19. During the opening phase, including initial interviews and tour of the firm’s offices, impress the staff by treating them with courtesy and respect, set the tone, paint a positive picture of the firm, and focus on your risk management and compliance culture.
  20. Discuss with the staff what the protocols will be during the onsite examination. for example, confirm with the SEC that you will have one point-person through whom all requests should filter. Confirm the staff agrees to one or two meetings per day etc.
  21. At the initial meeting with examiners, it is recommended that CCO and senior staff show a PowerPoint that goes over the firm’s last risk assessment and which describes the firm and its compliance culture, such as listing firm training and recent compliance conferences you have attended. This is part of the effort to demonstrate that your firm is committed to compliance. This will give a clear understanding of your firm’s practices to the Staff before they begin their examination onsite. This can also help create a “road map” that can steer the Staff towards the parts of your compliance program you believe are stronger and away from those that are not as robust. Consider having this initial meeting by telephone prior to the onsite to prevent unnecessary questions and document production.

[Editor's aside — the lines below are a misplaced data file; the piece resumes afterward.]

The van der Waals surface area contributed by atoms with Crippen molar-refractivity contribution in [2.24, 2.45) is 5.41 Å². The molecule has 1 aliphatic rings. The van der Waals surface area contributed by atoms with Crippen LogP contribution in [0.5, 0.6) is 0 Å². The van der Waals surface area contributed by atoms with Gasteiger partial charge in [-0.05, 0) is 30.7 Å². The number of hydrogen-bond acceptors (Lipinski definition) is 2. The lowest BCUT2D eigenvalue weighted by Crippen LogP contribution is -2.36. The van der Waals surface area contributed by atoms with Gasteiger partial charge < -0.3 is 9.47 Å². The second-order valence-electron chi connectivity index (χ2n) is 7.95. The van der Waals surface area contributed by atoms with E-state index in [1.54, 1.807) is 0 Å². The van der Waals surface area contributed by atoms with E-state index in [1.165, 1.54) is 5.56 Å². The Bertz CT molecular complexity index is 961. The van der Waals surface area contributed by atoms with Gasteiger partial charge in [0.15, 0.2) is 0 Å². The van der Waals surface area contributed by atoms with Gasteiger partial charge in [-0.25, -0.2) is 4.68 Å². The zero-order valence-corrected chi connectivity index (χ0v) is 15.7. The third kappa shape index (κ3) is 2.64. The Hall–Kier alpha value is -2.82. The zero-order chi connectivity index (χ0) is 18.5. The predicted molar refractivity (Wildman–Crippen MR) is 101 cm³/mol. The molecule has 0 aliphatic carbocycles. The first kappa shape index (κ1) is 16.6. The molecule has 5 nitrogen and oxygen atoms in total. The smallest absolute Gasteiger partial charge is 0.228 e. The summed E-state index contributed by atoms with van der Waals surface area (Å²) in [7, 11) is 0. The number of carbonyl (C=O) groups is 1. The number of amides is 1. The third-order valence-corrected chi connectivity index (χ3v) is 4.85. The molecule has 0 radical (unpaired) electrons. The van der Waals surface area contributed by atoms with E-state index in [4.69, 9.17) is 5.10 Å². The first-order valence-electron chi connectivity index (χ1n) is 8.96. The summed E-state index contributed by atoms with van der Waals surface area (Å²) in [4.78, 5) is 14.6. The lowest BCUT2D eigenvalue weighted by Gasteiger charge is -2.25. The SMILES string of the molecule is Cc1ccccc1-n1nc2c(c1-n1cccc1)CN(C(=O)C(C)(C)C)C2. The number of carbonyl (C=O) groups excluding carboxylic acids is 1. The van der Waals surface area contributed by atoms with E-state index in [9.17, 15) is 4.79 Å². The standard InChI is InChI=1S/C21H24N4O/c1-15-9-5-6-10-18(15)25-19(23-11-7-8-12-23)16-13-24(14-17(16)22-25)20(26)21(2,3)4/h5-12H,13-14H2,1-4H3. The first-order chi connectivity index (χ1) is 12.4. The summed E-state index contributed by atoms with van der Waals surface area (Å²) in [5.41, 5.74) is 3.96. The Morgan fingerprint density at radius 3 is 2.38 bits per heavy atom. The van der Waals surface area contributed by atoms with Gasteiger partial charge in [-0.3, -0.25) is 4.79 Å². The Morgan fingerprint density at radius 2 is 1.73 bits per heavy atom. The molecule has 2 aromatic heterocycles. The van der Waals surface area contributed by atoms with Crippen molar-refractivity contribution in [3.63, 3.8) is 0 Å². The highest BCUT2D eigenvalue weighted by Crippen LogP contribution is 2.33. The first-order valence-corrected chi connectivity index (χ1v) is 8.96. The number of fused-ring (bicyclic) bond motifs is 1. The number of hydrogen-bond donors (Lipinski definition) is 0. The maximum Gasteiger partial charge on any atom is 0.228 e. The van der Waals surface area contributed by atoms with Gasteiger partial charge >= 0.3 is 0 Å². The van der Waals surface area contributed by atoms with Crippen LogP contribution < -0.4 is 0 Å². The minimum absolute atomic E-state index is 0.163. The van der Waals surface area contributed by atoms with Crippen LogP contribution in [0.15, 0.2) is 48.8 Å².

22. Firm staff should answer questions, but not appear standoffish (don’t interject if there is silence after a verbal response, don’t provide more information than necessary, don’t speculate or mislead). 23